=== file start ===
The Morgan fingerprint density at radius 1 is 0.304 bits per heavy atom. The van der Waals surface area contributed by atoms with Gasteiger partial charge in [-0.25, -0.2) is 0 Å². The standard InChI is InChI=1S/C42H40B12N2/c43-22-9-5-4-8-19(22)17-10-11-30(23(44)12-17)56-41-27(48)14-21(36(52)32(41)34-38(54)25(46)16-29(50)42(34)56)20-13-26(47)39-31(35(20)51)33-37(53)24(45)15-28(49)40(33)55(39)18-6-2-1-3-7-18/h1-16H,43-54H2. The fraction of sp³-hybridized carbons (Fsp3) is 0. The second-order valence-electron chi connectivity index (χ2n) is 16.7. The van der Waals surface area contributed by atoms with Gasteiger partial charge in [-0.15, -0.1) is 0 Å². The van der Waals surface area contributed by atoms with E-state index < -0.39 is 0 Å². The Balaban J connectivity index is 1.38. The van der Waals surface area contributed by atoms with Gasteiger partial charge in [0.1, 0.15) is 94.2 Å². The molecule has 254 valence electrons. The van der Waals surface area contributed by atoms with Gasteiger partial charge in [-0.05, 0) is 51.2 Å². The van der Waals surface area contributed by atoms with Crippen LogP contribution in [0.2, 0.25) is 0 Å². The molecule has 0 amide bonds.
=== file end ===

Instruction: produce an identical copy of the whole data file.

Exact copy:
The Morgan fingerprint density at radius 1 is 0.304 bits per heavy atom. The van der Waals surface area contributed by atoms with Gasteiger partial charge in [-0.25, -0.2) is 0 Å². The standard InChI is InChI=1S/C42H40B12N2/c43-22-9-5-4-8-19(22)17-10-11-30(23(44)12-17)56-41-27(48)14-21(36(52)32(41)34-38(54)25(46)16-29(50)42(34)56)20-13-26(47)39-31(35(20)51)33-37(53)24(45)15-28(49)40(33)55(39)18-6-2-1-3-7-18/h1-16H,43-54H2. The fraction of sp³-hybridized carbons (Fsp3) is 0. The second-order valence-electron chi connectivity index (χ2n) is 16.7. The van der Waals surface area contributed by atoms with Gasteiger partial charge in [-0.15, -0.1) is 0 Å². The van der Waals surface area contributed by atoms with E-state index < -0.39 is 0 Å². The Balaban J connectivity index is 1.38. The van der Waals surface area contributed by atoms with Gasteiger partial charge in [0.1, 0.15) is 94.2 Å². The molecule has 254 valence electrons. The van der Waals surface area contributed by atoms with Gasteiger partial charge in [-0.05, 0) is 51.2 Å². The van der Waals surface area contributed by atoms with Crippen LogP contribution in [0.2, 0.25) is 0 Å². The molecule has 0 amide bonds.